A brief look at the Gospel of Luke, written to Gentile Christians, supports our main argument. The word “Sabbath” appears in Luke twenty-one times and eight additional times in Acts. Luke introduces (4:16) and closes Jesus ministry (23:54) with references to the Sabbath and then adds that the women rested on the Sabbath “according to the commandment” (23:56). Luke describes Jesus and his followers as habitual Sabbath keepers. If we examine the Sabbath controversies in the Gospel it would not be difficult to identify one of the key issues in the discussions. In 6:2 the Pharisees asked Jesus, “Why do you do what is not lawful on the Sabbath?” In the second incident recorded in 6:6-11, Jesus asked the Pharisees, “I ask you, is it lawful to do good or to do harm on the Sabbath?” In both cases the concern is proper Sabbath observance and not whether the Sabbath should be kept or not. The same applies to the Sabbath controversies that are unique to Luke. In 13:16 Jesus asked, “Should she not have been released from this bond on the Sabbath day?,” implying that it was lawful to heal her on the Sabbath. In the final case, recorded in 14:1-6, we find the more traditional question, “Is it lawful to heal on the Sabbath, or not?” It is obvious that with respect to the Sabbath the fundamental issue was defining proper Sabbath observance.
When Jesus says in Luke 6:5, “The Son of man is Lord of the Sabbath” Luke is saying that he has “the right to authoritatively represent the divine intention for the sabbath. . . . In this new situation the Son of Man is able to open up the full potential of the sabbath as God’s gift to humankind.” The Sabbath is for him a day of liberation from suffering and needs, a channel for loving actions. The references to the Sabbath in the gospels clearly show that the Christian communities were concerned about it. One could argue that perhaps the issue was whether one should or should not observe the Sabbath, or a conflict between the church and the synagogue, but the evidence clearly supports the conviction that the Gospels are instructing Jews and Gentile Christians on how to keep the Sabbath.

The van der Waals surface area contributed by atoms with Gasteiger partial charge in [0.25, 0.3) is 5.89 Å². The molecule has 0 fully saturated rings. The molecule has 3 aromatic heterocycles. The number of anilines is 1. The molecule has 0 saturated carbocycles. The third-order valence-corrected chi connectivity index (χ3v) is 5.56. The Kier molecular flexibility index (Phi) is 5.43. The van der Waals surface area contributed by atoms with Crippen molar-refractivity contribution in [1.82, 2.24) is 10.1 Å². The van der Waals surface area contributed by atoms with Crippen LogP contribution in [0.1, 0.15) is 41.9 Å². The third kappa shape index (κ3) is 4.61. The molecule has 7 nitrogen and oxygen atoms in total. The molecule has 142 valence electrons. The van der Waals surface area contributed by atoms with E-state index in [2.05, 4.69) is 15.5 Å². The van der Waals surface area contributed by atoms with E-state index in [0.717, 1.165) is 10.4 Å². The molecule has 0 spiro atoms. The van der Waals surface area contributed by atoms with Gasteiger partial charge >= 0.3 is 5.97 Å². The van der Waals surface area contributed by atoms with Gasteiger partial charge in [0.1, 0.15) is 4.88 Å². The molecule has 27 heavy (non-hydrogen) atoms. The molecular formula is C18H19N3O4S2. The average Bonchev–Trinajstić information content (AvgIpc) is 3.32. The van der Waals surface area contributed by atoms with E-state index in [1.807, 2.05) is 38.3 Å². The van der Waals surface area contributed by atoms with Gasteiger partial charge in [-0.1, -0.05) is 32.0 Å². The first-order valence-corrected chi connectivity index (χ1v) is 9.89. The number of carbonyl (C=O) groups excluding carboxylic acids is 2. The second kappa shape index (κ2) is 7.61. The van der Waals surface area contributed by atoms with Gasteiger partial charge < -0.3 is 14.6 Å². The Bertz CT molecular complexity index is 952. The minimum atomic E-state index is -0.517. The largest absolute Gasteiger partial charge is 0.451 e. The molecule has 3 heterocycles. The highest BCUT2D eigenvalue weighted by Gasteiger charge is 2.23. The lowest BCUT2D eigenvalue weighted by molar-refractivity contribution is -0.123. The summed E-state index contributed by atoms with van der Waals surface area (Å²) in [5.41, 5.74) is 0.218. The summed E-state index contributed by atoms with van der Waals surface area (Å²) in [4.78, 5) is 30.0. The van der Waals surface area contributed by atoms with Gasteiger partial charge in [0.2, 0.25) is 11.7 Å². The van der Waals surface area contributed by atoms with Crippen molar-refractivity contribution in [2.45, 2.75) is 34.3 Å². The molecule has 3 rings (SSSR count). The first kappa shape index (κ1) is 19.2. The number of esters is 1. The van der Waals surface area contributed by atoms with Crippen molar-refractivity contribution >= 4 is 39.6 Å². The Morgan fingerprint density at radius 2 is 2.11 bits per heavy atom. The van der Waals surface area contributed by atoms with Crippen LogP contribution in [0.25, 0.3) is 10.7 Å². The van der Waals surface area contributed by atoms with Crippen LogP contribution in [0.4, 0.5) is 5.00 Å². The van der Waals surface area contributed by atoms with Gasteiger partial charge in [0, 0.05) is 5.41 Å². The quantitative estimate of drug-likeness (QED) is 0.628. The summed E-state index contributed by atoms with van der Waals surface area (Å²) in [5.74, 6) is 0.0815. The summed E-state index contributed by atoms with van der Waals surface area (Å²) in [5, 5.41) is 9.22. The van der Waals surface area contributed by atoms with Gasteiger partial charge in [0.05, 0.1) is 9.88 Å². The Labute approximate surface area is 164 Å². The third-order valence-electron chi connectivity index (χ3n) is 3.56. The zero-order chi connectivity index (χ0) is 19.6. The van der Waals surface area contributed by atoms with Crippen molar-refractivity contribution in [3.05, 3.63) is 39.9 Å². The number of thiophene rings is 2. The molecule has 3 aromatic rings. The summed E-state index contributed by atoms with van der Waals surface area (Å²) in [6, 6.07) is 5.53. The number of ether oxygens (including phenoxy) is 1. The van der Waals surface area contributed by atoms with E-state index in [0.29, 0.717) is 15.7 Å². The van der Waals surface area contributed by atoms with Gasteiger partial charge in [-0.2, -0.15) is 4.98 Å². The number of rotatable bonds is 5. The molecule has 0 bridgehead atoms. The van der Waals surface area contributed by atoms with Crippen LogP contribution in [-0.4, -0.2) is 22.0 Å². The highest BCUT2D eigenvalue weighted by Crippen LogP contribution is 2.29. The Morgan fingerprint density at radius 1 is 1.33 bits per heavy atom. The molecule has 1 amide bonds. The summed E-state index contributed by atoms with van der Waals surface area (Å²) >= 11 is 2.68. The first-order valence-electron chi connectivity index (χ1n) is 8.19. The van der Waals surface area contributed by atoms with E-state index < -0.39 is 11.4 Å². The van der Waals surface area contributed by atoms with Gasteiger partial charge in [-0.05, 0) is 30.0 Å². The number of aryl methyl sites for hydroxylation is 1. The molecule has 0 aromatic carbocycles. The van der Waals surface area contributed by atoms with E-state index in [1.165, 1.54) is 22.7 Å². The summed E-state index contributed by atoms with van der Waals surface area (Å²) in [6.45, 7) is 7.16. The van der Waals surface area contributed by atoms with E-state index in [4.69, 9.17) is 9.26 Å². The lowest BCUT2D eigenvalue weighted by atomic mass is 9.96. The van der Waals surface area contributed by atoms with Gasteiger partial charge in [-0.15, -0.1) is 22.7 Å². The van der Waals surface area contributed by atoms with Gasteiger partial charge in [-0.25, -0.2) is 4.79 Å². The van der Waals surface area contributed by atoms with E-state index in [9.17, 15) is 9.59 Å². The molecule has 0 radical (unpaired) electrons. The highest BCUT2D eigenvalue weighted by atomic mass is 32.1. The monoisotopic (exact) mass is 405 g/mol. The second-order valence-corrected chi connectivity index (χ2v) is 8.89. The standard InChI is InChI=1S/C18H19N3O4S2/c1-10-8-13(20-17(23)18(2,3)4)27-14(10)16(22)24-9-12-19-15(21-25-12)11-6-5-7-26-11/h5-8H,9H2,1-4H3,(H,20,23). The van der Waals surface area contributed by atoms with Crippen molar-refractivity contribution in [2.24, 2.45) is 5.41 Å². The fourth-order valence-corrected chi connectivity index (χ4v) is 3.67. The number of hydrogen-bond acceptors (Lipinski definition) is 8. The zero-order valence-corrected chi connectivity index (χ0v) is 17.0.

The New Testament contains irrefutable evidence to the effect that Jesus and his disciples observed the seventh day Sabbath. It is also clear that the Jewish Christian communities also kept the Sabbath during the apostolic period. Jesus, according to the Gospels, observed the Sabbath and made it a day in which he brought rest to the sick
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Sunday is the Christian Sabbath because Christ rose from the dead on Sunday. I believe that after the resurrection He never appeared except on the First Day of the Week, except at the Ascension. You can ignore Sunday if you are not Christian. There is tons of material in the Early Church writings on Sunday vs Sabbath.

I think it is important to mention also, that we are not bound by Mosaic Law, and our salvation is not dependent on our fulfilling the obligations of the Law given to the Jewish people in the Old Testament. We are not bound to the Sabbath, and that is clearly declared in the New Testament. We are, however, to “love the Lord God above all things” as Jesus commanded us in his summation of the whole of the Law, and part of loving God above all things is worshiping Him, on Sunday with the entirety of the Church he established, that entirety being the Church here on earth, the Church suffering in Purgatory, and the Church glorified in Heaven.

Exodus 16:23-24 is the first mention of the Sabbath. Interestingly, it has to do with the collection of manna. (In the New Covenent, what is that manna? Jesus, the Bread of Heaven!)

Then later, in Ex 20: 8-11 Sabbath Law was restated in the Ten Commandments. "8: "Remember the sabbath day, to keep it holy. 9: Six days you shall labor, and do all your work;
10: but the seventh day is a sabbath to the LORD your God; in it you shall not do any work, you, or your son, or your daughter, your manservant, or your maidservant, or your cattle, or the sojourner who is within your gates;
11: for in six days the LORD made heaven and earth, the sea, and all that is in them, and rested the seventh day; therefore the LORD blessed the sabbath day and hallowed it. "

This passage does not specifically say the FIRST six days you shall labor just that six days you shall labor.

Christ honored the Sabbath because He was still bound by the Old Covenent. However, He instituted a New Covenent at the Last Supper which is what we Christians follow. He said He was Lord of the Sabbath (Mt12:8) and interestingly, He was resurrected on a Sunday, He appeared to the apostles on the following two Sundays and (surprise) the Holy Spirit descended to the apostles on a Sunday.

It is clear that Our Lord rebuked the strict interpretation of Sabbath law that the Jews of the day were observing. It was obvious that they (the Jews) had lost touch with its meaning. They were keeping the law to the letter but not the holiness. In my opinion, it is the same with insisting that the Sabbath has to be on a Saturday. Does God really care about the actual day that you worship Him or does He care more that you set aside a day for that purpose?